Add: Value Addition (A)        10000      10000
                  Basic Price        10000      10000
       Add: CENVAT @12.5% (D)         1250          0
                Add: GST @18%            0       1800
              Add: VAT @12.5%         1406          0
                  Total Price        12656      11800
                      Wholesaler/Distributor
                Cost of Goods        12656      11800
        Less: Input credit of
                      VAT/GST        -1406      -1800
      Add: Value Addition (B)         5000       5000
                  Basic Price        16250      15000
              Add: VAT@ 12.5%         2031          0
                 Add: GST 18%            0       2700
                  Total Price        18281      17700
                           Retailer
                Cost of Goods        18281      17700
        Less: Input credit of
                      VAT/GST        -2031      -2700
      Add: Value Addition (C)         2000       2000
                  Basic Price        18250      17000
          Add: VAT@ 12.5% (E)         2281          0
             Add: GST 18% (F)            0       3060
          Total Price paid by
                     consumer        20531      20060
    Total Value added (A+B+C)        17000      17000
       Total Tax Paid (D+E+F)         3531       3060
     Effective Tax Rate (% of
              Value Addition)          21%        18%

GST will have a far-reaching impact on almost all the aspects of the business operations in the country, for instance, pricing of products and services, supply chain optimization, IT, accounting, and tax compliance systems.

Large corporate houses have always been keen for the introduction of GST as it proposes to rationalize complex indirect tax structure and most importantly unite 36 different markets (states and union territories) existing today within India into a single market for goods and services. Presently, most of the goods domestically manufactured and traded within India face around 25 to 27 percent of tax burden which may go down to around 18 percent under GST. The operational costs may also reduce as expense on logistics and various other distribution costs can be optimized under GST. Further, experts opine that the implementation of GST would push up India's GDP by 1%-2%.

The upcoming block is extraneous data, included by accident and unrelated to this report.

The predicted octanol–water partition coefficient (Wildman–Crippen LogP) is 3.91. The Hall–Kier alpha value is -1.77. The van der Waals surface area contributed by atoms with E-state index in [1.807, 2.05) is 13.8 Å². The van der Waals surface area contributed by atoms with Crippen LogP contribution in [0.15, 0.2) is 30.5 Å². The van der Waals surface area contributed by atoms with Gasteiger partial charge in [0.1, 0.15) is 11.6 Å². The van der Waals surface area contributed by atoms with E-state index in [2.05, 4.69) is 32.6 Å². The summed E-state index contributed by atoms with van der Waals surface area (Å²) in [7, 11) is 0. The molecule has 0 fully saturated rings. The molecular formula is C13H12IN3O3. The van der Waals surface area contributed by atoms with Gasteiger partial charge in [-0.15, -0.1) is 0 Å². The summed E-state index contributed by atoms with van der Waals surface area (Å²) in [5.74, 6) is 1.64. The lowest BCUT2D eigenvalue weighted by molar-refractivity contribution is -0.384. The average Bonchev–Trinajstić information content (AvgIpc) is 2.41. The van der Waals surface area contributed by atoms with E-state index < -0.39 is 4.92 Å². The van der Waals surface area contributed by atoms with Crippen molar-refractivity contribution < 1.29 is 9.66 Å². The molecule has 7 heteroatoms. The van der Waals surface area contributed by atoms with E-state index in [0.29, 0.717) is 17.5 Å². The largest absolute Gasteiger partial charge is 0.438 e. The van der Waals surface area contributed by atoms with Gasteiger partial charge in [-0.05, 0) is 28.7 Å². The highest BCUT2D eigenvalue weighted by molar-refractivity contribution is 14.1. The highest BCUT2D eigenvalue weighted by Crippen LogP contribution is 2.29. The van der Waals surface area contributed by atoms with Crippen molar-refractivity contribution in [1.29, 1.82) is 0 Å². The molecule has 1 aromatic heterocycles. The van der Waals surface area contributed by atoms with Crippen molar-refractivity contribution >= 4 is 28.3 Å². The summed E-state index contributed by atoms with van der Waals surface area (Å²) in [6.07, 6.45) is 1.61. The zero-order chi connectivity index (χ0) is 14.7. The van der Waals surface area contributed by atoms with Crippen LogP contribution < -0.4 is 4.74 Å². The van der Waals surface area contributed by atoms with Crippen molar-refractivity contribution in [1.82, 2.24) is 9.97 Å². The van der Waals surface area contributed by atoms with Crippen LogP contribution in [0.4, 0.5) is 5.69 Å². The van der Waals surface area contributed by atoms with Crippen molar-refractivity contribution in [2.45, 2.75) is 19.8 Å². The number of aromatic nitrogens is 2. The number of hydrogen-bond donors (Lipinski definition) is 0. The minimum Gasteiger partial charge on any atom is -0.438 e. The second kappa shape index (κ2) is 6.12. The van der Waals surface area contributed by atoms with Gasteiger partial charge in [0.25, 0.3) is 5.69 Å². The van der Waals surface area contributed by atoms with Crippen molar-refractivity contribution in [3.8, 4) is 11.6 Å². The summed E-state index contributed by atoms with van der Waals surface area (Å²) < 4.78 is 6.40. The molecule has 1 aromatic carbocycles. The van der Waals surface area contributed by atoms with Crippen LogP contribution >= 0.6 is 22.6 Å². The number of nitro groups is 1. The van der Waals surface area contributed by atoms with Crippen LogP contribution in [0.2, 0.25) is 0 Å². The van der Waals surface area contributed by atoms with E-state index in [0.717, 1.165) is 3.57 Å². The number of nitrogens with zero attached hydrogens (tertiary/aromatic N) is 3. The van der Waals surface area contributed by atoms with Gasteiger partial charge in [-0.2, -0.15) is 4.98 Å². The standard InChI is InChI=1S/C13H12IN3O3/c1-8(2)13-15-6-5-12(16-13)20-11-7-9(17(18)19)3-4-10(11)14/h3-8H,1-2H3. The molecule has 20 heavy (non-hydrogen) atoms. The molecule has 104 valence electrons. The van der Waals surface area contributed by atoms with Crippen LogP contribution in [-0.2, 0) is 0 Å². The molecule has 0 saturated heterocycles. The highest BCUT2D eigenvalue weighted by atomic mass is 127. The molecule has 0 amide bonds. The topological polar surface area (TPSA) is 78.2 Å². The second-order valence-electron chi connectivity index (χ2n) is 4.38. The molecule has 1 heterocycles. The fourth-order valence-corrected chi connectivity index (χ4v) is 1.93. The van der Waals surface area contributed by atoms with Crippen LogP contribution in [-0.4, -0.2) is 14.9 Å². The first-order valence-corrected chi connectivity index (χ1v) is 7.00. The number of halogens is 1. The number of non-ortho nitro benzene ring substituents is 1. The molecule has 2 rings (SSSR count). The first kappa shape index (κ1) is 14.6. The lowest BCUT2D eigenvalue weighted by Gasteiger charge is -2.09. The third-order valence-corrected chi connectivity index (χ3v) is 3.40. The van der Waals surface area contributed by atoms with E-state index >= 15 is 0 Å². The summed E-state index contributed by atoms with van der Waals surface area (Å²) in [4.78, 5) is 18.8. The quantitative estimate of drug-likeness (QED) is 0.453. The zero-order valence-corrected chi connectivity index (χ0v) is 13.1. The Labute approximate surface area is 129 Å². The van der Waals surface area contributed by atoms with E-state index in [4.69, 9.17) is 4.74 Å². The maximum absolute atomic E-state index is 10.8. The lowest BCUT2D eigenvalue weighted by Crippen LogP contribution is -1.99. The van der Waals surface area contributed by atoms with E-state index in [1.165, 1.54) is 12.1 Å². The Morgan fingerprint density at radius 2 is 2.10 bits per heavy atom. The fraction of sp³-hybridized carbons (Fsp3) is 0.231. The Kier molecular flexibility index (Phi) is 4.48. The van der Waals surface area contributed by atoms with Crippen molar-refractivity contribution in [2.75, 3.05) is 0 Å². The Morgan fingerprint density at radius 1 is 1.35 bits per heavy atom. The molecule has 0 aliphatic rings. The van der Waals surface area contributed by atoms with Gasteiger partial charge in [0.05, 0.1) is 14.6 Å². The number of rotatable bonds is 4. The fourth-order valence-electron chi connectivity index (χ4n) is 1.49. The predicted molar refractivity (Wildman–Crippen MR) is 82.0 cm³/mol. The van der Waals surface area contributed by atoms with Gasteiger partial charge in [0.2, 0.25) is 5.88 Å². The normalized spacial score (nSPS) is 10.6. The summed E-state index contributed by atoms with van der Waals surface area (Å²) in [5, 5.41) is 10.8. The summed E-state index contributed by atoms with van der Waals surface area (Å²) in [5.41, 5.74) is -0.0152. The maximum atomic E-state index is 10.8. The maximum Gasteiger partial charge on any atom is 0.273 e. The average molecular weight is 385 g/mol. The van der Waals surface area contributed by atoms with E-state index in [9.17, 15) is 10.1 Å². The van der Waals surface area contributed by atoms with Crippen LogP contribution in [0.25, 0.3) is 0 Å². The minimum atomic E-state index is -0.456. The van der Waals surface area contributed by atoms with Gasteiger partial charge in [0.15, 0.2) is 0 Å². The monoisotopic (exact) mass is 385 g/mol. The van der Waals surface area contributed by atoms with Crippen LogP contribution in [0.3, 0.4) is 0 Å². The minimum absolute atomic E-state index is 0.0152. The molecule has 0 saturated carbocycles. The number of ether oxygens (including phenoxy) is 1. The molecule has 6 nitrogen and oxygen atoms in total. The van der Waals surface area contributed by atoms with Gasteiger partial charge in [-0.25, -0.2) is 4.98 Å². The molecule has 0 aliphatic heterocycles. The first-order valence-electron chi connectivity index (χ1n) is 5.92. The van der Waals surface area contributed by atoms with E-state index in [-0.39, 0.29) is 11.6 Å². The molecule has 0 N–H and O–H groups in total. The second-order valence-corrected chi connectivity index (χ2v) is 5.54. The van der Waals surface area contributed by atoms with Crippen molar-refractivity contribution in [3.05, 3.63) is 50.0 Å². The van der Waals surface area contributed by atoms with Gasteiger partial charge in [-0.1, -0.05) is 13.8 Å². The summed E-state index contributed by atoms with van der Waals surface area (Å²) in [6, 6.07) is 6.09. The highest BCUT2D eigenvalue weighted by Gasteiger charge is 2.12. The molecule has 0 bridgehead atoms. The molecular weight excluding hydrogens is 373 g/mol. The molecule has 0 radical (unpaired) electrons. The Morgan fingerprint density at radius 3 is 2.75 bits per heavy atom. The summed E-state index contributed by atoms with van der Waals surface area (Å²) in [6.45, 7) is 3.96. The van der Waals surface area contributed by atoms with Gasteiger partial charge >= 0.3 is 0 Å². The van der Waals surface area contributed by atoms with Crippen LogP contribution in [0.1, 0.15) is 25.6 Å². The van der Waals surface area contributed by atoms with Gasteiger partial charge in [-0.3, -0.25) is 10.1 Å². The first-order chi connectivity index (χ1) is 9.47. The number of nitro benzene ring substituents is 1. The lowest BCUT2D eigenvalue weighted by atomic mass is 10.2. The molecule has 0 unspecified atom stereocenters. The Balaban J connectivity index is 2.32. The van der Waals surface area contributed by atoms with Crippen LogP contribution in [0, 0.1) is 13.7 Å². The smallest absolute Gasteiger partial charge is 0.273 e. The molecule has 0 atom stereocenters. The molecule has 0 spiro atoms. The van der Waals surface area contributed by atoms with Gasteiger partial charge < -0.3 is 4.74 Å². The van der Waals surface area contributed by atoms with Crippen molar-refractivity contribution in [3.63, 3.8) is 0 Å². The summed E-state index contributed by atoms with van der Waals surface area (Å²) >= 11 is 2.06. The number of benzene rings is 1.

By eliminating barriers such as entry taxes, GST will result in a unified national market for goods and services that will be accessible to the smallest entrepreneur. It could potentially make sourcing, distribution and warehousing of goods easier and faster between the Indian states. Also, as companies will no longer need to pay interstate taxes, implementation of GST will free up capital that they can now use in their business.

Thus, in our view, GST has the potential to be a 'game changer' for the Indian economy by creating a common Indian market and reducing the cascading effect of tax on the cost of goods and services. It will impact the tax structure, tax incidence, tax computation, tax payment, compliance, credit utilization and reporting, leading to a complete overhaul of the current indirect tax system.  

Though GST is not the solution to all the problems of India's economy, it is nevertheless a revolutionary and much awaited reform. It is hoped that GST will boost economic growth and jobs, the ease of doing business, and higher tax collection.

In light of the Model GST laws released in June 2016 and business process reports released last year, companies should start assessing the GST impact on their business operations. Pricing pattern of products or services, supply chain optimization, warehousing strategies, IT, accounting and tax compliance systems are some of the aspects that should be re-looked at so as to align with this proposed key reform.

About the author: 

Neeraj Bhagat is a member of the Institute of Chartered Accountants of India (ICAI) since 1997. He is also an Associate member of Association of International Accountants, United Kingdom. He is founder of Neeraj Bhagat & Co, an Indian Chartered Accountancy firm serving various MNC'S from across the globe. Neeraj Bhagat & Co. has its offices at New Delhi, Gurgaon and Mumbai. They are part of INAA Accounting Association which is one of the World's Top 20 in accounting associations.

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SOURCE Neeraj Bhagat & Co.